July 16, 2012

Zong Zi Rice Dumpling 肉粽子

Zong Zi Rice Dumpling 粽子

duanwu, 粽子, recipe, zong zi, zongzi, zhong zi, zhongzi, rice dumpling, chinese dragon boat festival
By Published: 2012-07-16
Zong zi, I think, is love. A tender and lovingly wrapped package of pure love.  Find this hard to swallow?  Prove it to yourself by unwrapping and eating a zong zi, or 粽子, that is laboriously prepared by someone who loves you and see if you don't feel completely satisfied, happy, really loved after that deliriously aromatic, droolingly savory (or sweet) zong zi.  I know that I had that feeling often enough in my childhood, while happily eating the 粽子 that my dearest grandmother made just for us.  I truly believe, as taught to me first by Tita from the wonderful story Like Water for Chocolate, that the feelings and love that you have inside can be transmitted into the food that you cook and thereby to the people who eat your food.

duanwu, 粽子, recipe, zong zi, zongzi, zhong zi, zhongzi, rice dumpling, chinese dragon boat festival
A Traditional Paper Dragon Boat for kids
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Dragon Boat Festival, Qing Dynasty, 18th century
Even the historical events that began this great Chinese tradition of the Duanwu Dragon Boat Festival, or 端午節, and the making and eating of zong zi are seeped in love.  A loyal senior state office named Qu Yuan (340-278 BC) of the kingdom of Chu spoke out to his leader about his truthful views about how to lead the kingdom.  However, others were jealous of him and turned the leader against him.   Qu Yuan was banished and eventually the kingdom fell to outsiders.  Qu Yuan, in his grief, committed suicide by jumping into a river.  The common people loved Qu Yuan so much that they rowed out to try to find the body.  When they could not find it they wrapped rice with bamboo leaves and threw it into the river to distract the fishes from eating the body.  And thus began this now ancient yearly love memorial from the Chinese people:  the dragon boats racing through the rivers and the wrapping of the bamboo rice dumpling.  One wouldn't think the Chinese are this romantic, eh?

 duanwu, 粽子, recipe, zong zi, zongzi, zhong zi, zhongzi, rice dumpling, chinese dragon boat festival
Zong Zi - ready to eat!
My grandmother, or 奶奶, made these rice dumplings every year around the Dragon Boat Festival just as all traditional Chinese do. She would never let us help with making or wrapping the zong zi, ever, even though I did want to learn, until finally one time she was ill and I was staying with her for a while.  To get her mind off things I suggested that she teach me to make zong zi.  Wow... Next thing you know we were racing around town under her direct orders, buying 25 pound bags of glutinous rice and bamboo leaves and just loading up the trunk of the car with this and that.  Her energy just came back like that!  I had to really try to slow her down for fear of her overexerting herself.  And in the kitchen I felt like I was at boot camp - just endless commands and criticisms, her wrinkled fingers poking gingerly at this and that.  Nothing was good enough.  Then, at some point I realized (duh!) that we were making way more zong zi than we could ever eat and, chuckling, also realized why.  Grandmother was going to sell the fruits of our (well my) labor to make a buck or two!  You go Grandma!  Points scored again for the little old chinese lady!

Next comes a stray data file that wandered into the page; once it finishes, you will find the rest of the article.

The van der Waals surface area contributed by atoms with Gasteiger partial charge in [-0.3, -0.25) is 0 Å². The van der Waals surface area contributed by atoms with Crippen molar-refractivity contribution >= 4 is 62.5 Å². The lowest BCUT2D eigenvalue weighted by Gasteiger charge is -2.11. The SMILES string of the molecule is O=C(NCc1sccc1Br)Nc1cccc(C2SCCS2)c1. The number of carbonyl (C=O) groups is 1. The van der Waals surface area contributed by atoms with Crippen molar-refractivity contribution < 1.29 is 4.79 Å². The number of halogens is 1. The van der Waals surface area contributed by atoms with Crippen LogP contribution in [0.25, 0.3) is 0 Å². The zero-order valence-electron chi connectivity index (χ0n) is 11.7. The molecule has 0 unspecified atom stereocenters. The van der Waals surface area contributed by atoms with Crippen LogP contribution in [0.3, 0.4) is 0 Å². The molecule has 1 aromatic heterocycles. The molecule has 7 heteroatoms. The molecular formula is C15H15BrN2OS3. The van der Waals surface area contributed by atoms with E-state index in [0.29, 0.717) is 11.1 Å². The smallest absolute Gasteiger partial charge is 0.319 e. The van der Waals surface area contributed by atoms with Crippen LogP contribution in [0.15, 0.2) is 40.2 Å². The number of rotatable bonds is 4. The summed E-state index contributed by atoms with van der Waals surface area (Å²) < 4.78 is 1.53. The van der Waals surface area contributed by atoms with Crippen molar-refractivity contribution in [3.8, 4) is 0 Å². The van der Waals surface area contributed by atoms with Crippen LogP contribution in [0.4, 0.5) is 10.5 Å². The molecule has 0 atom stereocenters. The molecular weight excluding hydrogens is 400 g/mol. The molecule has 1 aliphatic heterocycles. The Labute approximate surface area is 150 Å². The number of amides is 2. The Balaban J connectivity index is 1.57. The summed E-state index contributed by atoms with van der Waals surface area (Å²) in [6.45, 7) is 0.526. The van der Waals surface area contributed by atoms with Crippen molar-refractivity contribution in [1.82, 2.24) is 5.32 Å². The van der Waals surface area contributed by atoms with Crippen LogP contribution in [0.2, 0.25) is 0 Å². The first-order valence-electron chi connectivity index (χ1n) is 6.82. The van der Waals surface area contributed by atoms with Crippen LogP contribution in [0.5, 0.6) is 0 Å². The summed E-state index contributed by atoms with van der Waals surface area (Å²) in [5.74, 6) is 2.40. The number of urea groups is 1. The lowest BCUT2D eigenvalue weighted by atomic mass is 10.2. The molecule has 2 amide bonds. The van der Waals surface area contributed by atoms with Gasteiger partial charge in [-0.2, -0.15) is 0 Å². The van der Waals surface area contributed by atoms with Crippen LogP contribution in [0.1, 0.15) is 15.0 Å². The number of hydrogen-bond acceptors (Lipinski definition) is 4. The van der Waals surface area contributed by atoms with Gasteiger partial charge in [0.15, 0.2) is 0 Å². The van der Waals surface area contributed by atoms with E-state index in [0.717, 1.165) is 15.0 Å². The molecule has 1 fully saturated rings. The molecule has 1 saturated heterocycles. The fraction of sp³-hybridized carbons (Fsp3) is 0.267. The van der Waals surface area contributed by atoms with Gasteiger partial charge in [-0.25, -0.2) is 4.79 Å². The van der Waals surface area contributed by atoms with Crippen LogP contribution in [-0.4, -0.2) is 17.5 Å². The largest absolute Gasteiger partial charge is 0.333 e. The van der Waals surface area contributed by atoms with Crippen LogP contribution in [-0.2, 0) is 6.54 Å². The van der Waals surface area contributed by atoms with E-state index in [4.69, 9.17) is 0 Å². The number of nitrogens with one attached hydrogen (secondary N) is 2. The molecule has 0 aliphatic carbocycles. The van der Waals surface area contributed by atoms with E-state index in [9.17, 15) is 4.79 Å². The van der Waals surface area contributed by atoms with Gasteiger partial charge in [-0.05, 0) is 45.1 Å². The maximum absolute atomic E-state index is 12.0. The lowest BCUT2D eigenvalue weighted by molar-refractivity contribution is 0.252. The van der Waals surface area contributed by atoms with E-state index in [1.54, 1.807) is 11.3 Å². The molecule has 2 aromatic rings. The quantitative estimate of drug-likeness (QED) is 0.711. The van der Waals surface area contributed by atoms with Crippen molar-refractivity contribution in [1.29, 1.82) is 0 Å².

I finally told her to slow down and let me learn.  But still in the end she couldn't take it any more and crabbily ordered me out of her kitchen.  Stubborn perfectionist, what can I say?  I'm probably going to be the same way myself when I'm old and crabby.  (Hey wait a minute, I'm already old and crabby!?)  But it was a great experience learning from the old pro herself.  By crook and nook, I managed to learn most of what I write about here today and can now proudly say that I can make delicious zong zi just like, well almost like, my dearest grandmother's.  You just have to make it with love, that's all.

Tip:  If you prefer sweet zong zi rather than savoury, check out my Grandma's Red Bean Paste Zong Zi recipe.  My personal favorite kind of zong zi!  Or if you like smaller sized zong zi, check out our  Mini Crystal Red Bean Zong Zi 水晶紅豆粽子 recipe.

Grandmother's Zong Zi Rice Dumpling Recipe
Makes 15 zong zi

Big soup pot

Ingredients 

560 g glutinous rice
40 dried bamboo leaves (larger size easier to wrap)
20 straw ties, or kitchen twine
200 g mung beans (green beans w/o the skin)
650 g pork belly, half meat, half fat
8 salted duck eggs(See our salted duck egg recipe here)
8 dried shitake mushrooms
8 dried scallops

Rice Marinade

1/2 cup light soy sauce
1/4 cup dark soy sauce

Pork Belly Marinade

2 tbsp light soy sauce
1 tbsp dark soy sauce
1tbsp sugar
1 tbsp rice wine
2 star anise
4 slices ginger (quarter sized)
2 spring onions, chopped to 2" lengths

Directions:

Rinse the bamboo leaves and straw ties throughly in running water, then put in a large tub with hot water to soak for an hour or so.  When the water has cooled, check to see if the leaves are bendable.  If still stiff, refresh the tub with hot water and soak another hour.  Once the leaves are completely bendable without breakage they are ready to use.  Keep them soaking water until you use them.
duanwu,  粽子, recipe, zong zi, zongzi, zhong zi, zhongzi, rice dumpling, chinese dragon boat festival
Bamboo Leaves
duanwu, 粽子, recipe, zong zi, zongzi, zhong zi, zhongzi, rice dumpling, chinese dragon boat festival
Straw Ties
Rinse the rice and soak an hour in cool water.  Strain out water throughly then mix in light soy and dark soy.  Let marinate for another hour.  Soak the mung beans in cool water to cover for an hour then strain.
duanwu, 粽子, recipe, zong zi, zongzi, zhong zi, zhongzi, rice dumpling, chinese dragon boat festival
Glutinous Rice
duanwu, 粽子, recipe, zong zi, zongzi, zhong zi, zhongzi, rice dumpling, chinese dragon boat festival
Marinating Glutinous Rice
Slice the pork belly into 1/2" slices or, better yet, get your butcher to do it.  Mix in the marinade, cover and refrigerate for an hour or so.  Note here: you cannot substitute pork for pork fat.  It just won't work and you'll get a dried out tough piece of meat inside your zong zi instead of meltingly pull-apart pork and the fragrant taste of  pork fat infused through the whole dumpling.  Yes, pork fat is delicious, you betcha.  And zong zi is a once a year festival treat.  So go for it!  It's really delicious, I promise.